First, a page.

Chung Kwei can be optimally found in or placed at (but not limited to): living room, bedroom entrances, area with children, spiritual protection, auspicious and inauspicious directions. Chung Kwei's popularity in folklore can be traced to the reign of Emperor Xuanzong of Tang China (712 to 756). According to Song Dynasty sources, once the Emperor Xuanzong was gravely ill. He had a dream in which he saw two ghosts. The smaller of the ghosts stole a purse from imperial consort Yang Guifei and a flute belonging to the emperor. The bigger ghost, wearing the hat of an official, captured the smaller ghost, tore out his eye and ate it. The bigger ghost then introduced himself as Chung Kwei. He said that he had sworn to rid the empire of evil.
When the emperor awoke, he had recovered from his illness. So he commissioned the court painter Wu Daozi to produce an image of Chung Kwei to show to the officials. This was highly influential to later representations of Zhong.
Traditionally regarded as a vanquisher of demons, his image is often painted on household gates as a guardian spirit. In addition, he is very popular during the Hungry Ghost Festival as well as households who have children.
Chung Kwei Names:
Zhong Kui, Chong Gwei, Chung Gwei, Jong Wei, Chung Kwei, Chong Kwei
Chung Kwei Information:
Chung Kwei: Guardian of Harmony
Zhong Kui's popularity in folklore can be traced to the reign of Emperor Xuanzong of Tang China (712 to 756). According to Song Dynasty sources, once the Emperor Xuanzong was gravely ill. He had a dream in which he saw two ghosts. The smaller of the ghosts stole a purse from imperial consort Yang Guifei and...feng shui deity full article >>>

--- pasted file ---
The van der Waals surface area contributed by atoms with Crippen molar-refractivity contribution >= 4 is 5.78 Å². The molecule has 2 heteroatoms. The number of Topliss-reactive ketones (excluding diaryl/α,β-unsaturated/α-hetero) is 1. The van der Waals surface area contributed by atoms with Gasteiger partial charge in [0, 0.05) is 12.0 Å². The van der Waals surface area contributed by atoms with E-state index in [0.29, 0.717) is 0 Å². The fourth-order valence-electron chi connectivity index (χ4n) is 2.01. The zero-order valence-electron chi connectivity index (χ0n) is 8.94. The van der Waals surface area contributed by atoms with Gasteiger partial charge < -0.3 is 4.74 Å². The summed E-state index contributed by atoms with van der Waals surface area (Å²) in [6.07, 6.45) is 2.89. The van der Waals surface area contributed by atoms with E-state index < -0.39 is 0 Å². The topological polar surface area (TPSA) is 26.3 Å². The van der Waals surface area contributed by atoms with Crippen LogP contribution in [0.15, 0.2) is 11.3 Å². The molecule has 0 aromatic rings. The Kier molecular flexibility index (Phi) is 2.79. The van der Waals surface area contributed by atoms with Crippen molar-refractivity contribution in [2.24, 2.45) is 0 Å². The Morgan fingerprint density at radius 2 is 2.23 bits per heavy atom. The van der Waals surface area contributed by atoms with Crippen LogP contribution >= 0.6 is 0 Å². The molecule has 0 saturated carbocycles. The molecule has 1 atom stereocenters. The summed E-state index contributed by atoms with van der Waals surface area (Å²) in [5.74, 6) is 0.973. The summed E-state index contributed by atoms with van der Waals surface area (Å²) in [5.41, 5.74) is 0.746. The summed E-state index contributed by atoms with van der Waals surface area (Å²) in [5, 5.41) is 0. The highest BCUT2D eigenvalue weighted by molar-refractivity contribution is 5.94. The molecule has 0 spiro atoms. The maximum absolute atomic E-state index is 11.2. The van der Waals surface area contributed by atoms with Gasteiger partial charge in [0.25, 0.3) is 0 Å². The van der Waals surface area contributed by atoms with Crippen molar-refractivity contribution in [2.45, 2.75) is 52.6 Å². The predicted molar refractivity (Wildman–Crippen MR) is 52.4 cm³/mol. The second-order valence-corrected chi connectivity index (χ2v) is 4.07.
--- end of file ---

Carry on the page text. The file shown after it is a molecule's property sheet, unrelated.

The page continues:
Chung Kwei: Personal Trials
One Buddhist legend presents Avalokitesvara as vowing to never rest until he had freed all sentient beings from samsara. Despite strenuous effort, he realized that still many unhappy beings were yet to be saved. After struggling to comprehend the needs of so many, his head split into eleven...feng shui deity full article >>>
Chung Kwei & Other Feng Shui Deities
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The Chi Lin, also spelled Qi Lin (or kirin in Japanese), is a mythical hooved Chinese creature that is said to appear in conjunction with the arrival of a sage. It is a good omen that brings 'rui' (roughly translated as 'serenity' or 'prosperity'). It is often depicted with what looks like fire all over its body. Although it looks fearsome, the Chi Lin only punishes sinners. It can walk on grass and yet not trample the blades and it can also walk...Chi Lin in Full
Kuan Kung: Peach Garden Oath
One of the most well-known stories revolves around Liu Bei, Kuan Kung and Zhang Fei who, having met by chance in the county of Zhuo in 188, found that all three shared the same desire to serve the country in the tumultuous times. They swore to be brothers the next day in Zhang Fei's backyard, which was a garden full of peach blossoms. Liu Bei was ranked the eldest, Kuan Kung the second, and Zhang Fei the youngest. Having done this, they recruited...Kuan Kung in Full